Honest and accurate information is of utmost importance when discussing fertility with the patient with cancer, and studies have established the need for structured patient education regarding fertility risks due to chemotherapy. However, surveys of adult oncology patients have found that fewer than 60% recall their health care provider discussing risk of infertility caused by cancer treatment or their options to preserve fertility prior to treatment initiation.
In a presentation at the Oncology Nursing Society 36th Annual Congress that described improved and structured ways for nurses to advocate for and educate patients about fertility prior to initiation of cancer treatment, Amanda Polk, BSN, RN, of the Brain and Spine Center, M.D. Anderson Cancer Center in Houston, Texas, noted that while risk of infertility is well known, there is a lack of patient education prior to the start of treatment toxic to fertility. In fact, no standard exists to educate patients about the effects of cancer treatment on fertility at her clinic.
To remedy this situation, data will be gathered to determine the satisfaction level of patients of child-bearing age regarding fertility education prior to initiation of cancer treatment, noted Polk and her colleague, Angie Ames, RN, OCN. Based on these results, patient education will be created to provide to this population within the clinic, and follow-up surveys will include a determination of the level of patient satisfaction with fertility education received before implementation of standardized patient education compared with after patient education is standardized.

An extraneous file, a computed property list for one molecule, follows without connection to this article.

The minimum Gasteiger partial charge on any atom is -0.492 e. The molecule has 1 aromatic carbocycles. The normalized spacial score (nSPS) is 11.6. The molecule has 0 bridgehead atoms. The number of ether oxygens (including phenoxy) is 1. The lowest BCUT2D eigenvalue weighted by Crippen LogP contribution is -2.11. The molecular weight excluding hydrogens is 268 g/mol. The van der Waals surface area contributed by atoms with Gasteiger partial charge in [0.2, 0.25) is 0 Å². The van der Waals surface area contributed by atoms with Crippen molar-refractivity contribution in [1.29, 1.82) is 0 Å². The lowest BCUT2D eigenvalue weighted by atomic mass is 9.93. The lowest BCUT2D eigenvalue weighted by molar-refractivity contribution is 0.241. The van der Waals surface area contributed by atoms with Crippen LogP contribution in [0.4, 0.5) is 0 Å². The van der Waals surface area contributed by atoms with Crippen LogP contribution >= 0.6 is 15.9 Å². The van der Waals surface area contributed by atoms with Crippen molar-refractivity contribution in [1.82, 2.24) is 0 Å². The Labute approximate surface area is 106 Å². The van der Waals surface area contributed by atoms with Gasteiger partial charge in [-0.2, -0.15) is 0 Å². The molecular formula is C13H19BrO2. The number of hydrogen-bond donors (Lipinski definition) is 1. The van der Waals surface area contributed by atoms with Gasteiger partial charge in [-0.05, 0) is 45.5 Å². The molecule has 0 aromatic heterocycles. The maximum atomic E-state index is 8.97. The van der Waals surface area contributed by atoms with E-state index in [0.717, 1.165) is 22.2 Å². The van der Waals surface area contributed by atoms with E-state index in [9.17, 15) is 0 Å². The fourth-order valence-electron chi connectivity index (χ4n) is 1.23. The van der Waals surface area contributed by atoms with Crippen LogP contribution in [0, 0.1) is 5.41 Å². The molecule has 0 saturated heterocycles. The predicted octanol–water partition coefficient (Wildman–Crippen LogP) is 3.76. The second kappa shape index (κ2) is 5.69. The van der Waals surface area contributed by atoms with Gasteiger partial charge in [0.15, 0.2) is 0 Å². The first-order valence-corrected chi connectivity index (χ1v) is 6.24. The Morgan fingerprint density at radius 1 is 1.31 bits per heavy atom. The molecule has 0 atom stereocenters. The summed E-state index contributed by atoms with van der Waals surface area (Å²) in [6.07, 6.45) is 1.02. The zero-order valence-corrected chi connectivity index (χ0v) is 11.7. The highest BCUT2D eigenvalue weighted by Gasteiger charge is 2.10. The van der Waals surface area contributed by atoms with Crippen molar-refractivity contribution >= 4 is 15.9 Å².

The effect of cancer treatment on fertility is determined by several factors, including age, gender, diagnosis, radiation and chemotherapy agents, and treatment duration. Nurses should encourage patients to discuss infertility risks with their physician before treatment begins and provide reliable resources for fertility experts in the area as well internet resources specializing in fertility. Nurses should create an open and receptive environment to encourage patients to express their concerns, Polk concluded.